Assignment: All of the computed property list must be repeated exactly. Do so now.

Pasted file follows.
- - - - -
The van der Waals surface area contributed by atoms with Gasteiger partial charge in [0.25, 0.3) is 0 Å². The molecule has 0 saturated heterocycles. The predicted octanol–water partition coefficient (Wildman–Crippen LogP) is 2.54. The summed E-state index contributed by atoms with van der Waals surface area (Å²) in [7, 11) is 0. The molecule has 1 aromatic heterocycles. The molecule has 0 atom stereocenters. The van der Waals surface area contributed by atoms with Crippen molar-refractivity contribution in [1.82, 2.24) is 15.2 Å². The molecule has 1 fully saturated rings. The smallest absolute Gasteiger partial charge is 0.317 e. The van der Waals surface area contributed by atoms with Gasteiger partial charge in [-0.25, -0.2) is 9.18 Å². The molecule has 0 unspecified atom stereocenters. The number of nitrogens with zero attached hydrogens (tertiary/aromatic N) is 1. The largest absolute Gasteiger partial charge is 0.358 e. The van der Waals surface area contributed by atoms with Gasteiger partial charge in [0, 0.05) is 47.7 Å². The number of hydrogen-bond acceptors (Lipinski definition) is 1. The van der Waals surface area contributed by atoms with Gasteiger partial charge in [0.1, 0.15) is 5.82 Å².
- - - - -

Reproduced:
The van der Waals surface area contributed by atoms with Gasteiger partial charge in [0.25, 0.3) is 0 Å². The molecule has 0 saturated heterocycles. The predicted octanol–water partition coefficient (Wildman–Crippen LogP) is 2.54. The summed E-state index contributed by atoms with van der Waals surface area (Å²) in [7, 11) is 0. The molecule has 1 aromatic heterocycles. The molecule has 0 atom stereocenters. The van der Waals surface area contributed by atoms with Crippen molar-refractivity contribution in [1.82, 2.24) is 15.2 Å². The molecule has 1 fully saturated rings. The smallest absolute Gasteiger partial charge is 0.317 e. The van der Waals surface area contributed by atoms with Gasteiger partial charge in [-0.25, -0.2) is 9.18 Å². The molecule has 0 unspecified atom stereocenters. The number of nitrogens with zero attached hydrogens (tertiary/aromatic N) is 1. The largest absolute Gasteiger partial charge is 0.358 e. The van der Waals surface area contributed by atoms with Gasteiger partial charge in [0, 0.05) is 47.7 Å². The number of hydrogen-bond acceptors (Lipinski definition) is 1. The van der Waals surface area contributed by atoms with Gasteiger partial charge in [0.1, 0.15) is 5.82 Å².